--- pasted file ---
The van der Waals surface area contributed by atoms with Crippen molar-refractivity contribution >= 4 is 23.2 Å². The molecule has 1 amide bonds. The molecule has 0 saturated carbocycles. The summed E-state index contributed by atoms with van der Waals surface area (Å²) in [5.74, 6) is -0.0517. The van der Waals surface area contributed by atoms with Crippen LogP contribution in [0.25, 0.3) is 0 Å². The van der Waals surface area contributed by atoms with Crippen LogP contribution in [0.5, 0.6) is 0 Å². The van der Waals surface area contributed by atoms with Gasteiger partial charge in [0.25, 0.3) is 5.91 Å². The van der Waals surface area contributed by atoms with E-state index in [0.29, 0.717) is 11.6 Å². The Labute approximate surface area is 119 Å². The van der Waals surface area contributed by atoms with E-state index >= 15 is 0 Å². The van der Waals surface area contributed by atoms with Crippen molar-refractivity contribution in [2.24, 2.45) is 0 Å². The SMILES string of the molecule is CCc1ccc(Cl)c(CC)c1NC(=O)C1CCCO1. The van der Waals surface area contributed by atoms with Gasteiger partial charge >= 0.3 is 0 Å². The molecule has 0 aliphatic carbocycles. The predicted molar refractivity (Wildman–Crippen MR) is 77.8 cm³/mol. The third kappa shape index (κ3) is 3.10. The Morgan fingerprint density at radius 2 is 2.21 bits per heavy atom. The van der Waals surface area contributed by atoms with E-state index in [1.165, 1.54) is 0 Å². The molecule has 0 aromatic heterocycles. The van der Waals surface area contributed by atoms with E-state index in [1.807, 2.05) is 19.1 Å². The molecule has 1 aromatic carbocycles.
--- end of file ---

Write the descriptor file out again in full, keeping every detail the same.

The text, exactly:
The van der Waals surface area contributed by atoms with Crippen molar-refractivity contribution >= 4 is 23.2 Å². The molecule has 1 amide bonds. The molecule has 0 saturated carbocycles. The summed E-state index contributed by atoms with van der Waals surface area (Å²) in [5.74, 6) is -0.0517. The van der Waals surface area contributed by atoms with Crippen LogP contribution in [0.25, 0.3) is 0 Å². The van der Waals surface area contributed by atoms with Crippen LogP contribution in [0.5, 0.6) is 0 Å². The van der Waals surface area contributed by atoms with Gasteiger partial charge in [0.25, 0.3) is 5.91 Å². The van der Waals surface area contributed by atoms with E-state index in [0.29, 0.717) is 11.6 Å². The Labute approximate surface area is 119 Å². The van der Waals surface area contributed by atoms with E-state index >= 15 is 0 Å². The van der Waals surface area contributed by atoms with Crippen molar-refractivity contribution in [2.24, 2.45) is 0 Å². The SMILES string of the molecule is CCc1ccc(Cl)c(CC)c1NC(=O)C1CCCO1. The van der Waals surface area contributed by atoms with Gasteiger partial charge >= 0.3 is 0 Å². The molecule has 0 aliphatic carbocycles. The predicted molar refractivity (Wildman–Crippen MR) is 77.8 cm³/mol. The third kappa shape index (κ3) is 3.10. The Morgan fingerprint density at radius 2 is 2.21 bits per heavy atom. The van der Waals surface area contributed by atoms with E-state index in [1.165, 1.54) is 0 Å². The molecule has 0 aromatic heterocycles. The van der Waals surface area contributed by atoms with E-state index in [1.807, 2.05) is 19.1 Å². The molecule has 1 aromatic carbocycles.